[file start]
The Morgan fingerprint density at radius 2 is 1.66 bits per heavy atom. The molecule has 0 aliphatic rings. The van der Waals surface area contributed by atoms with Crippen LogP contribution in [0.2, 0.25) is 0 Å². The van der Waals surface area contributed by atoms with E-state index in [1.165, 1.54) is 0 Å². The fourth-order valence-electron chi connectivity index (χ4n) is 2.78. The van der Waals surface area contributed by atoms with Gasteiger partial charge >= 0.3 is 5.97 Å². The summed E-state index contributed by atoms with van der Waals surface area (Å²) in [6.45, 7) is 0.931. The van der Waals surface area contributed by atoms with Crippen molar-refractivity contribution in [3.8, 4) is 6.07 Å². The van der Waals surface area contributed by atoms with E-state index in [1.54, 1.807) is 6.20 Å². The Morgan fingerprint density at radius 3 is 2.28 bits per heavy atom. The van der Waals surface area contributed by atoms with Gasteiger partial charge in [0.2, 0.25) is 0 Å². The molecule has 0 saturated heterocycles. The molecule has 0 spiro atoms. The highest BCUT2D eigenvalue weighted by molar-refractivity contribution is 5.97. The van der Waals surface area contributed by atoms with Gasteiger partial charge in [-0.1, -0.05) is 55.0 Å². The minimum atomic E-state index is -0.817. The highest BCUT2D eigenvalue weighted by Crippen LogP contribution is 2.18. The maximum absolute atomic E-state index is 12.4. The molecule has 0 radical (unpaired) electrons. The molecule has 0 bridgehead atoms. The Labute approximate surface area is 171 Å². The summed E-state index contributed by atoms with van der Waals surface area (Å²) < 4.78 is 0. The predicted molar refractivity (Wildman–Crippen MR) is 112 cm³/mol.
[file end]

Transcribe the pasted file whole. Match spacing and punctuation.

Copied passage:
The Morgan fingerprint density at radius 2 is 1.66 bits per heavy atom. The molecule has 0 aliphatic rings. The van der Waals surface area contributed by atoms with Crippen LogP contribution in [0.2, 0.25) is 0 Å². The van der Waals surface area contributed by atoms with E-state index in [1.165, 1.54) is 0 Å². The fourth-order valence-electron chi connectivity index (χ4n) is 2.78. The van der Waals surface area contributed by atoms with Gasteiger partial charge >= 0.3 is 5.97 Å². The summed E-state index contributed by atoms with van der Waals surface area (Å²) in [6.45, 7) is 0.931. The van der Waals surface area contributed by atoms with Crippen molar-refractivity contribution in [3.8, 4) is 6.07 Å². The van der Waals surface area contributed by atoms with E-state index in [1.54, 1.807) is 6.20 Å². The Morgan fingerprint density at radius 3 is 2.28 bits per heavy atom. The van der Waals surface area contributed by atoms with Gasteiger partial charge in [0.2, 0.25) is 0 Å². The molecule has 0 saturated heterocycles. The molecule has 0 spiro atoms. The highest BCUT2D eigenvalue weighted by molar-refractivity contribution is 5.97. The van der Waals surface area contributed by atoms with Gasteiger partial charge in [-0.1, -0.05) is 55.0 Å². The minimum atomic E-state index is -0.817. The highest BCUT2D eigenvalue weighted by Crippen LogP contribution is 2.18. The maximum absolute atomic E-state index is 12.4. The molecule has 0 radical (unpaired) electrons. The molecule has 0 bridgehead atoms. The Labute approximate surface area is 171 Å². The summed E-state index contributed by atoms with van der Waals surface area (Å²) < 4.78 is 0. The predicted molar refractivity (Wildman–Crippen MR) is 112 cm³/mol.